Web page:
Kocot and Hatten

Jessica Berwind Gallery; Levy Gallery

Scale/Ratio, 1988–89, is a collaborative installation by the artist team of Marcia Kocot and Tom Hatten. Its most demanding and rewarding feature is that it occupies the exhibition space of two distinctive galleries and relies on the viewer’s having seen both in order fully to experience the piece. The Levy Gallery at Moore College of Art is a large institutional space, beautiful (by contemporary standards) in its white readiness to receive works of art. The Jessica Berwind Gallery is a small 19th-century residence-turned-gallery made up of two nearly square rooms, complete with fireplaces and original architectural details. The difference in the size and character of these spaces affects the reception of the work and quickly identifies the issue of context as a primary concern. Furthermore, it establishes the scale/ratio theme as central to this work’s visual play of resemblance and comparison.

The same elements—two freestanding paintings and a graphic diagram—are placed in both galleries. The paintings are divided vertically—half black, half white—and supported by a flat steel base. The black and white sides line up across from each other, as if in a mirror. All the elements line up to reinforce the 2:1 ratio. Canvas, linen, weave, tack head, stretcher bars, corner braces—all are subject to the scale/ratio factor. This factor extends to the graphic image, which is painted a high-pitched yellow and flat black and which illustrates a diagram of iron filings shaped by a magnetic field. At the Levy Gallery, this piece directly covers a large dividing wall and is seen before one reaches the paintings behind it. At Berwind, the same piece, only half the size, lies like a rug on the floor. The paintings stand directly over that piece on the floor above it. In both cases, the graphic image seems to represent the energy generated by the two facing canvases. This connection comes to the viewer, however, as an afterthought, and one has to approach the image a second time looking for its relationship to the paintings. The strength of the freestanding paintings is less a result of the implied field of energy than of their enigmatic physical presence.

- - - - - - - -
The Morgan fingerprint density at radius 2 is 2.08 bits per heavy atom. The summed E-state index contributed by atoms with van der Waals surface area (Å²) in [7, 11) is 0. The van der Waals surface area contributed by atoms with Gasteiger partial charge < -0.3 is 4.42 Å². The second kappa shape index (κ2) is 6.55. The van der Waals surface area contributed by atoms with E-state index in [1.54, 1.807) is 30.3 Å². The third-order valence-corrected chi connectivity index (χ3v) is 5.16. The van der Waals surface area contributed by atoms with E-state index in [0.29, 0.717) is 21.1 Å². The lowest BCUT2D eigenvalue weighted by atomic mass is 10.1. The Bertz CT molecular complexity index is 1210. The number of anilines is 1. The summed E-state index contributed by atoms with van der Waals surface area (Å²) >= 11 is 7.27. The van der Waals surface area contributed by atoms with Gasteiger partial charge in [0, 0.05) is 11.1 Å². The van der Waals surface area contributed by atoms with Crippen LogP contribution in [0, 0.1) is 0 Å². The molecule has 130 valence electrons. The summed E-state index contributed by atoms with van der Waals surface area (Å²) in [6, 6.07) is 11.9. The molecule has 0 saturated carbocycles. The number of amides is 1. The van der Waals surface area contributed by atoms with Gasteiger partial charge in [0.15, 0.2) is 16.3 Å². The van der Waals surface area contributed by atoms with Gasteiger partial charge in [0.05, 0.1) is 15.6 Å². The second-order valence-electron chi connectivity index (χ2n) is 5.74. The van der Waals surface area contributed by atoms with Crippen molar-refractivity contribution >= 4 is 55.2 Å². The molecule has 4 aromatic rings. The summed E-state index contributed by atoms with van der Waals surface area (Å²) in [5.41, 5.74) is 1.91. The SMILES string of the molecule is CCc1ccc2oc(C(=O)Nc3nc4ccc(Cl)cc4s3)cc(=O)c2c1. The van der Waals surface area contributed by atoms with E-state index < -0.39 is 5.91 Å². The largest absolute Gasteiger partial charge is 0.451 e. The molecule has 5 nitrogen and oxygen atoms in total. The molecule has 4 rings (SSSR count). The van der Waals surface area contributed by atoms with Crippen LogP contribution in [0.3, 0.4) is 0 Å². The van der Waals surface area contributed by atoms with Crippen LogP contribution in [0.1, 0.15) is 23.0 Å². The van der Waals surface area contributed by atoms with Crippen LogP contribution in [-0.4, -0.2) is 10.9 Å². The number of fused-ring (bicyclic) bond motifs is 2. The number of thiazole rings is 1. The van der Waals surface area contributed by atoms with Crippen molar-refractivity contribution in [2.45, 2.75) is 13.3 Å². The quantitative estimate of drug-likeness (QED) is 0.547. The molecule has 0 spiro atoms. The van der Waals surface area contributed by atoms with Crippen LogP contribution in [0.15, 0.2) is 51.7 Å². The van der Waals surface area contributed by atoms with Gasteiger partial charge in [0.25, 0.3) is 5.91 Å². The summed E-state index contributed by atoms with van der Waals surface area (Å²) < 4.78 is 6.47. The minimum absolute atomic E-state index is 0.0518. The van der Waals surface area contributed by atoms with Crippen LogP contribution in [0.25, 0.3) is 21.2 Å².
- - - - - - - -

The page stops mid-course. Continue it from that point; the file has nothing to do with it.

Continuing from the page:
The artists remove the paintings from the wall, exposing both front and back and providing more than one point of approach. With their traditional attachment to the wall broken, the works’ materiality is reinforced. The surface as carrier of illusion and meaning becomes secondary to the real space of the installation. By dislocating these paintings, Kocot and Hatten have shifted our attention to the language of sculpture. The objects stand alone in real space and relate to one another in terms of size and presence. This notion of presence is central to the viewer’s experience of the work, and links it with the current reevaluation of ’60s conceptual approaches. It is, however, less a critique of those original issues than a direct participation in them. In particular, the work evokes Barnett Newman’s idea of presence. For Newman, scale functions to deny the physical boundaries of painting, and to bring the viewer in touch with pure concept. Here the concept is housed in the paintings-turned-objects and their real boundaries address the viewer. And again the self-referential system implies that meaning lives in how and not what we perceive. Scale/Ratio leaves the impression that if there are few new questions in this territory, there is convincing evidence that the old ones remain valid.

Eileen Neff